And it would be really cool if we could try floating imaginary scenarios past animals . . .

I Lectured to 27000 Students This Week

Please do forgive the bragging in this post’s title. But I have. I have lectured to 27000 students this week.

Our MOOC went live on Monday and people are still signing up, which is all kinds of mindblowing. From the moment that button was pressed on Monday morning, people have been meeting in the forums, watching our videos, working through our interactive sessions and this has been one of the most gratifying experiences of my career.

The diversity of people on the course has amazed me, from the school kids who help out in animal shelters at the weekend, to people who have real power and influence on a global scale, and what’s more – these people are talking to each other in the same thread.

I have a confession to make. Before this week began, this post was going to be full of summary numbers, bragging, essentially, about our reach. Because I’m really proud of that. But I had always seen the MOOC as a bit of a ‘flash in the pan’. I was pleased it was on my CV, and pleased that it was running, and I was sure our students would enjoy it and would learn something, but I thought MOOCs as a concept were going to fizzle out.

I’ve changed my mind. While advertising the MOOC a little while ago I said it would ‘democratise education’. I was using buzzwords, but I don’t think I was far off. The discussions we’ve been seeing on the forums has shown me that people are genuinely interested in learning science, and will be passionate as they engage with that science. There are people logging on from areas that are threatened with terrible violence. Little girls in countries that don’t have equal rights for women. Yes, it’s ‘just’ an introductory course, but its real strength lies in its community, in the learners who are taking it and using it to build their support networks. MOOCs have a huge amount of power, not because they allow universities to share their research, but because they invite universities into peoples homes.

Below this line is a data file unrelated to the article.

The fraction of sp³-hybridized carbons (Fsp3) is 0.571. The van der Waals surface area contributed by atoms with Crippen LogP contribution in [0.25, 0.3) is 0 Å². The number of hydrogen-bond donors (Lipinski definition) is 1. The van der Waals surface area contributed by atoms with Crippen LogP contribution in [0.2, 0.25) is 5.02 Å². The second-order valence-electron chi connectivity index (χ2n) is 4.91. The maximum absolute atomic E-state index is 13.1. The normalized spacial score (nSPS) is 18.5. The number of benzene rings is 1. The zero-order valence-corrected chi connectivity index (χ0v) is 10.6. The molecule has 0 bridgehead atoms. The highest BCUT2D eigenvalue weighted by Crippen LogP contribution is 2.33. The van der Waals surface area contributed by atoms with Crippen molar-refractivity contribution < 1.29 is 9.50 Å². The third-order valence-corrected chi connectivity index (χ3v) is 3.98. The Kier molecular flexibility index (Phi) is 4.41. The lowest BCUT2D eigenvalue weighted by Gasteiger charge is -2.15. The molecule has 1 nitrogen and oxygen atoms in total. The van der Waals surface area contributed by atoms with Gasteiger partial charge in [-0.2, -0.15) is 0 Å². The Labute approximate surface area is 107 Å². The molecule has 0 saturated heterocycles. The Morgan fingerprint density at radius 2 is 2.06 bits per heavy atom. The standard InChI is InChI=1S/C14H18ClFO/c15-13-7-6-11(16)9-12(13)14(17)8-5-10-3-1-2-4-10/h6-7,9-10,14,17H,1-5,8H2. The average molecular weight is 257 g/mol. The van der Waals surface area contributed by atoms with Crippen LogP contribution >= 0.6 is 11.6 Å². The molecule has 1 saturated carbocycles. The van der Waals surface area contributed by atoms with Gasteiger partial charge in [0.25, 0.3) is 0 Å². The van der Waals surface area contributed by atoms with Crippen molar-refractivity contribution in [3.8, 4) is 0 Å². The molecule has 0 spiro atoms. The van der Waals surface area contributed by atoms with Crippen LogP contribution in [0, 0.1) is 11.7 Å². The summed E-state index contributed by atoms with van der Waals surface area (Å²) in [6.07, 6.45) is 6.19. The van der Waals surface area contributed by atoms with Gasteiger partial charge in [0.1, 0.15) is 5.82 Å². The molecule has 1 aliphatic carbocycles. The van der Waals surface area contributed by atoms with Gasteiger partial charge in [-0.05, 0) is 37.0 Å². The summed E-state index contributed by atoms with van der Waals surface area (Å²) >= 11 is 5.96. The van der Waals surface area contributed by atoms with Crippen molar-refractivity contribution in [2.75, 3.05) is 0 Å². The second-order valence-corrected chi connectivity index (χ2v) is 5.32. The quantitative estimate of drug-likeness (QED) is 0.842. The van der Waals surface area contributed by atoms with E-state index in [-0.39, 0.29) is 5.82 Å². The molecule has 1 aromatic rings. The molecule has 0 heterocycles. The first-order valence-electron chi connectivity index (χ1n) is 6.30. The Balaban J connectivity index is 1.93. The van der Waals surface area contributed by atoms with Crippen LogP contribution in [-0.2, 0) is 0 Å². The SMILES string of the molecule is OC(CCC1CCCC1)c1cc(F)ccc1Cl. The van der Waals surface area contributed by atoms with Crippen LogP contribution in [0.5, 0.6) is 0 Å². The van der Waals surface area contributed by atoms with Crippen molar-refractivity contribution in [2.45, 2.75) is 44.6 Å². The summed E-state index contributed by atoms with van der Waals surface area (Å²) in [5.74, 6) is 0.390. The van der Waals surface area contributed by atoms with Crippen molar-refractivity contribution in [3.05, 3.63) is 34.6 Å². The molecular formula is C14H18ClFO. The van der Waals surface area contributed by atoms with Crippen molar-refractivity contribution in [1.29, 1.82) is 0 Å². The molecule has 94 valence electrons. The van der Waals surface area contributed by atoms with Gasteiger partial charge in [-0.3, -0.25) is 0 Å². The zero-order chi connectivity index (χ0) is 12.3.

As somebody who has lived with universities for all of my adult life, I had underestimated this. We might complain about student fees and the business like nature of the modern university, but they are still places of tremendous innovation and power. And I am so, so proud of what our students are doing.

Fluffy Friday – Peer Review Rings and MOOCs

You’ll have to forgive the lack of original content in this week’s Fluffy Friday (and lack of content entirely in last week’s). The MOOC launches on Monday at 11 AM and this week has been spent polishing the course and obsessing over comma placements and going a little bit hysterical after watching ourselves present over and over. One of our hysterical moments was remembering filming this introductory video – you’re never more aware of your face than when you’re being filmed in the background!


But in other science news there has been yet another peer review scandal, this one reported by the Washington Post. The Journal of Vibration and Control (I will not make a joke, I will not make a joke) was apparently victim to a peer review ring, where a scientist made up false aliases to give himself and colleagues favourable reviews. Publishers SAGE have released a statement where they say:

While investigating the JVC papers submitted and reviewed by Peter Chen, it was discovered that the author had created various aliases on SAGE Track, providing different email addresses to set up more than one account. Consequently, SAGE scrutinised further the co-authors of and reviewers selected for Peter Chen’s papers, these names appeared to form part of a peer review ring. The investigation also revealed that on at least one occasion, the author Peter Chen reviewed his own paper under one of the aliases he had created.


What I would give to have been a fly on the wall when they came up with that idea. I imagine it happened in the pub as it was closing, a group of scientists huddled around their pints, and as they get hustled from their barstools one of them comes up with the inevitable words “Why don’t we just review our own papers?

I think Kevin Spacey should play that scientist in the movie.

Statistics Continued

Interestingly enough after last week’s post there is a brilliant article in the BBC magazine about doctors and their understanding of statistics.

Gerd Gigerenzer is one of those names in statistics I trust. His discussion of risk is fascinating. Take the example mentioned in the article:

As a doctor, you know the following facts to be true:


  1. The probability that a woman has breast cancer is 1% (“prevalence”)